Sunday, May 23, 2010 -
By Karen Tooley
Moving advice isn't one-size-fits-all.
In fact, there's a good chance you'll move several times in your life, and each move will likely find you in much different circumstances.
To help you move smart, Relocation.com's Karen Tooley takes a look at people moving at different stages of their life and the issues that are specific to them: the first-time mover, combining a household (newlyweds), moving with kids, and empty-nest movers. In Tooley's 20-plus years in the relocation industry, she's worked with folks along this entire spectrum.
First-Time Mover: Information Overload
If you've never moved with moving companies, the amount of information you encounter can be overwhelming.
Stop, take a breath and work through a checklist of things you need to get done. Here are some starters:
* If you've moving across state lines, most everything is priced based by the long-distance moving company on the weight of the shipment -- this article explains how a moving company sets your estimate for a long-distance move. Be sure to find out how these types of moves are priced. Also, every service you request comes at a cost, such as packing and unpacking services, bulky article transportation and any third-party services that you may need. Ask ask ask: there are no stupid questions.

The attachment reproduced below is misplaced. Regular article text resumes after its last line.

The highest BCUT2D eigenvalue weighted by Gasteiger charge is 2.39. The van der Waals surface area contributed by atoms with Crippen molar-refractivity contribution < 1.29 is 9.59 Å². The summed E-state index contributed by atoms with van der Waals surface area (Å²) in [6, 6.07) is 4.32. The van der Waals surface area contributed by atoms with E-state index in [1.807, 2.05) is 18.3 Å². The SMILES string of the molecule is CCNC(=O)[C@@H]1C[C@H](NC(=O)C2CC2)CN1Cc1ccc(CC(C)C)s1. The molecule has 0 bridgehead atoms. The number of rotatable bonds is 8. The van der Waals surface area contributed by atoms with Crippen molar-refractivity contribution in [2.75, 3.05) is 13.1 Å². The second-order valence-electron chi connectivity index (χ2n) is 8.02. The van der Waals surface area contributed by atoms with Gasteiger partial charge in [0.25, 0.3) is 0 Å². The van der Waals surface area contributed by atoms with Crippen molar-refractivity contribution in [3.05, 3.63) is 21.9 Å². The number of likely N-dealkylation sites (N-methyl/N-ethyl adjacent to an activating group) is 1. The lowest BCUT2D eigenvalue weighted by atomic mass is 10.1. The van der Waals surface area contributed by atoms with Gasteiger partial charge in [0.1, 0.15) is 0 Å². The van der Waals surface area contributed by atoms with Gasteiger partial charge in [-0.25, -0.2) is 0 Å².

* Even though you might not have much stuff and you don't have a big home or apartment, always have at least three moving companies perform an in-home survey of your needs so that your moving quote is accurate – there are always unusual things that can inflate the cost of a move, and it's best to discover that beforehand, not after. Here are questions to ask your mover.
* Assuming you have decided on a budget for your expenses, the moving company representative will be able to offer alternative ways of staying within your budget. For example, pack your goods yourself instead of having someone else do it. Or delete some items from your shipment that add extra weight or bulky article charges. You may decide that the cost to move certain items is higher than the sentimental value of those items.
* Always get an estimate in writing after a physical survey of your goods by your mover, and preferably ask for a guaranteed price. Most moving companies are happy to give you a guarantee on the moving quote, and will outline all of the services to be included in their written estimate. Be aware that any changes you make to those services or to the weight of your shipment may cause your guaranteed pricing to be voided. Always discuss any changes with your moving company ahead of the move to avoid any surprises -- it pays to work with your mover.